Marcus Tullius Cicero

Cicero was the greatest speaker among the many famous statesmen of ancient Rome. He practiced law and studied philospohy in Greece before holding a rising sequence of important jobs in the Roman Empire. In 64 BCE he became Consul, the highest office in Rome. As Consul he won fame for his orations against Cataline, the head of a secret conspiracy to seize the government. Always a staunch supporter of the Republic, Cicero was eventually forced from office by his enemies, and when Julius Caesar consolidated his power in 48 BC, Cicero went into political retirement. During this time he wrote his famous essays on happiness, on old age, and on friendship. Upon Caesar’s assassination in 44 BCE, Cicero returned to public life and delivered a series of scathing speeches (the “Phillipics”) against Marc Antony. This proved to be Cicero’s undoing: when Antony took power in a triumvirate with Octavian and Marcus Lepidus, Cicero was declared an outlaw and killed by Antony’s men in 43 BCE.

Cicero was a gifted and energetic writer, with an interest in a wide varieties of subjects in keeping with the Hellenistic philosophical and rhetorical traditions in which he was trained. The quality and ready accessibility of Ciceronian texts favored very wide distribution and inclusion in teaching curricula. This influence increased after the “Dark Ages” in Europe, from which more of his writings survived than any other Latin author. Medieval philosophers were influenced by Cicero’s writings on natural law and innate rights. Petrarch’s rediscovery of Cicero’s letters is often credited as what initiated the 16th century movement called Renaissance. His works rank among the most influential in European culture, and today still constitute one of the most important bodies of primary material for the writing and revision of Roman history.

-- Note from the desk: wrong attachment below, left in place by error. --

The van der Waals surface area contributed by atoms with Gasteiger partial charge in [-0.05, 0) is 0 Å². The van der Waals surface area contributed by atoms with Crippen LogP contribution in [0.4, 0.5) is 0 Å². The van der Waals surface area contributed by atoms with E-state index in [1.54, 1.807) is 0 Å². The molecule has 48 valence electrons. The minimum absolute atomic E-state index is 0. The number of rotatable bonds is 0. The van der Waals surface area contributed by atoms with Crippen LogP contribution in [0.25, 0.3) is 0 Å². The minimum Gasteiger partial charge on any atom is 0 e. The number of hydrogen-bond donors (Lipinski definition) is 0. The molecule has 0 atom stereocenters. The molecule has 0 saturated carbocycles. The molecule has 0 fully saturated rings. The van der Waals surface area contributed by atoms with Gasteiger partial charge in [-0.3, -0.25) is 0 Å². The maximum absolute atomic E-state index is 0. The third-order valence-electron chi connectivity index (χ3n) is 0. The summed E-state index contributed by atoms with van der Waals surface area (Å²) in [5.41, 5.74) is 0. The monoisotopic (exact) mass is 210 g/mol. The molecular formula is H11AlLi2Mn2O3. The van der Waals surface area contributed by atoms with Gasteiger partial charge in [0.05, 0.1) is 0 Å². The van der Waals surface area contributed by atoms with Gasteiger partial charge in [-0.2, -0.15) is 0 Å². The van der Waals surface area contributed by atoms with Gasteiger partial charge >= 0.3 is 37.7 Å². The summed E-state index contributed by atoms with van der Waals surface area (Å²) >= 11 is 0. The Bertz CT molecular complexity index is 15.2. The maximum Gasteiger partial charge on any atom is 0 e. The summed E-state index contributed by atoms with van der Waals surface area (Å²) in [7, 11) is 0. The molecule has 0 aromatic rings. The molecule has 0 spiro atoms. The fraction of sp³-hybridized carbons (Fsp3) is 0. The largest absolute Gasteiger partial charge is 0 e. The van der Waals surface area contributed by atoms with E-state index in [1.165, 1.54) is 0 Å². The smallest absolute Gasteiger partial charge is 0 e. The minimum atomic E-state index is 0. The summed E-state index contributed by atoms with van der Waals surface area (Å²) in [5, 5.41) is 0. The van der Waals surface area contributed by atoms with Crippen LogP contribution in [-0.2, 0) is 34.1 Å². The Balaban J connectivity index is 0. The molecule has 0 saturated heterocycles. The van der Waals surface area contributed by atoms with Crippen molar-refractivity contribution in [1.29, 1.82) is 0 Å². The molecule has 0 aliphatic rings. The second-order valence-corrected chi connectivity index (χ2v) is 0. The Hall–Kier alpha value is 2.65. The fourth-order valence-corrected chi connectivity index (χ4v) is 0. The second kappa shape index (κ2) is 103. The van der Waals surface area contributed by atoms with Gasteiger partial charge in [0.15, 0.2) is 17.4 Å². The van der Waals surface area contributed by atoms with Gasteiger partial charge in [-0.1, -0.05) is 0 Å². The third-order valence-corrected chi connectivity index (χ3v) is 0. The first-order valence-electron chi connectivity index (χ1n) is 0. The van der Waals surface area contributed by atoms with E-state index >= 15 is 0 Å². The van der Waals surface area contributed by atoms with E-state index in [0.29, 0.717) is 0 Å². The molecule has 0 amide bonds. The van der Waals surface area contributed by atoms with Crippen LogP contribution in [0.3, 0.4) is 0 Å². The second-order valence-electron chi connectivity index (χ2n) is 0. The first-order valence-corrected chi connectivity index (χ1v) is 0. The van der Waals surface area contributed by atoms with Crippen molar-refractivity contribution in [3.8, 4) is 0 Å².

While Cicero the humanist deeply influenced the culture of Renaissance, Cicero the republican inspired the Founding Fathers of the United States and the revolutionaries of the French Revolution. John Adams said of him “As all the ages of the world have not produced a greater statesman and philosopher united than Cicero, his authority should have great weight.” Camille Desmoulins said of the revolutionaries that they were “mostly young people who, brought up on reading of Cicero at school, were fired by them with the passion for freedom.”

Likewise, no other antique personality has inspired venomous dislike as Cicero especially in more modern times. Cicero has faced criticism for exaggerating the democratic qualities of republican Rome, and for defending the Roman oligarchy against the popular reforms of Caesar. Friedrich Engels, one of the fathers of communist theory, notably referred to him as “the most contemptible scoundrel in history” for upholding republican ‘democracy,’ while at the same time denouncing land and class reforms. His vain, pompous personality revealed from his letters also often led to negative characterization in modern popular depictions.

His extant works include 58 orations and more than 900 letters, as well as many poems, philosophical and political treatises, and books of rhetoric. He is remembered as the greatest Roman orator and the innovator of what became known as Ciceronian rhetoric, which remained the foremost rhetorical model for many centuries.

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